Representatives from Cambodia and Thailand yesterday agreed to a 2013 completion date for a railway link from Phnom Penh across the Cambodia-Thailand border crossing at Poipet.
Outdated agreements had delayed the project, Thai officials said. Insiders have also said disagreements over cross-border trade have kept the Thai side from full commitment.
Cambodian delegate Vasim Sorya and a Thai delegate informally agreed to the date at the 32nd ASEAN Senior Transport Officials Meeting yesterday. An official list of delegates—including the Thai official—had yet to be released.
“Thailand is ready to sign on this,” Vasim Sorya, the director-general of administration at the Ministry of Public Works and Transportation, said on the sidelines of the meeting.
Although Cambodia’s North Line lacked 48 kilometres of track between the Thai town of Sisophon and the Poipet border crossing, Thailand needed only six kilometres of rail, including a bridge, to complete the line, he said.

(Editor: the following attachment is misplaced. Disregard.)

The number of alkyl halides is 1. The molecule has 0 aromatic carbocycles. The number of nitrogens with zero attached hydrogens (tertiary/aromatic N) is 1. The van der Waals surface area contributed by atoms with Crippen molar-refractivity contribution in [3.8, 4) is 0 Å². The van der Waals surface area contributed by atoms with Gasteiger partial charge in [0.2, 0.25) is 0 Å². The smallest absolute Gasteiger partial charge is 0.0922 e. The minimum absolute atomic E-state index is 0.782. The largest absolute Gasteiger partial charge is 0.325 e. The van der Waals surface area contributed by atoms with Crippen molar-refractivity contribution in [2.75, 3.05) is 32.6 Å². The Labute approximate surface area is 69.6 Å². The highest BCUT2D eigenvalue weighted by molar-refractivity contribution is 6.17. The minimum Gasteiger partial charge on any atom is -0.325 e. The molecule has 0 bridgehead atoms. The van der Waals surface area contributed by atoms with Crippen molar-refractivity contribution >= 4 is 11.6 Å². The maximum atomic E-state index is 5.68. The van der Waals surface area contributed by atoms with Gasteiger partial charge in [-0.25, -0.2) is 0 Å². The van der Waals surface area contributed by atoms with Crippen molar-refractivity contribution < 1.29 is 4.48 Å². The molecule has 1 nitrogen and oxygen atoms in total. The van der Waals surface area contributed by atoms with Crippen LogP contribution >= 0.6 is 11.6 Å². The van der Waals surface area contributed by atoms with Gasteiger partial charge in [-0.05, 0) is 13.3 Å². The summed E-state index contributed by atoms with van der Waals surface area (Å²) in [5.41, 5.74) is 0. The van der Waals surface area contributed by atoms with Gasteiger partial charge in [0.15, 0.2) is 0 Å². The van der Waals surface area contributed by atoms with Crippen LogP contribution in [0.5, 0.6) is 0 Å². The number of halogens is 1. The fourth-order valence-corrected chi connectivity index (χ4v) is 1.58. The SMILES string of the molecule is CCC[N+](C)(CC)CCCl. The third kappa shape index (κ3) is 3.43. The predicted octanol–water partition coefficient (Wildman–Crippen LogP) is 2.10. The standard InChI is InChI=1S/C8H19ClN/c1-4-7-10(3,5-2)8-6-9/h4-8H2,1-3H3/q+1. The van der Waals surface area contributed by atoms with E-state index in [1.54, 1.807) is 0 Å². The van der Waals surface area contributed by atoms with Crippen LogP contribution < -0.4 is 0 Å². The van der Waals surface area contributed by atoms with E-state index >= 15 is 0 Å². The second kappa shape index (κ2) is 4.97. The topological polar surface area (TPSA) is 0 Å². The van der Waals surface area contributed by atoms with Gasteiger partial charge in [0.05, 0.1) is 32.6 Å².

Delays in finalising the project had been caused by outdated agreements between the two countries, Voravuth Mala, of the State Railway of Thailand’s marketing department, told the Post yesterday.
“The original draft of the agreement was too old. It needed to be updated,” he said, adding that trade and territorial disputes had never been a factor in the delay.
Thailand was updating and standardising its rail agreements with Cambodia and other regional countries such as Malaysia, Voravuth Mala said.
Disagreement over cross-border trade agreements may have also delayed Thai commitment, Toll Royal Railways CEO David Kerr said yesterday, but yesterday’s statements from the two delegates were a promising step, he said.
“If both parties are committed, [the project] certainly could be deliverable by that time,” Kerr said, adding that the original goal for completion of the rail line in Cambodia had always been 2013.
Toll has a 30-year exclusive concession to operate the Cambodian Railway Network once completed.
The 388-kilometre North Line also needs 338 kilometres of rehabilitation between Phnom Penh and Sisophon.
A feasibility study by a Chinese company had shown the rehabil-itation of Cambodia’s railways would cost about US$600 million, Vasim Sorya confirmed.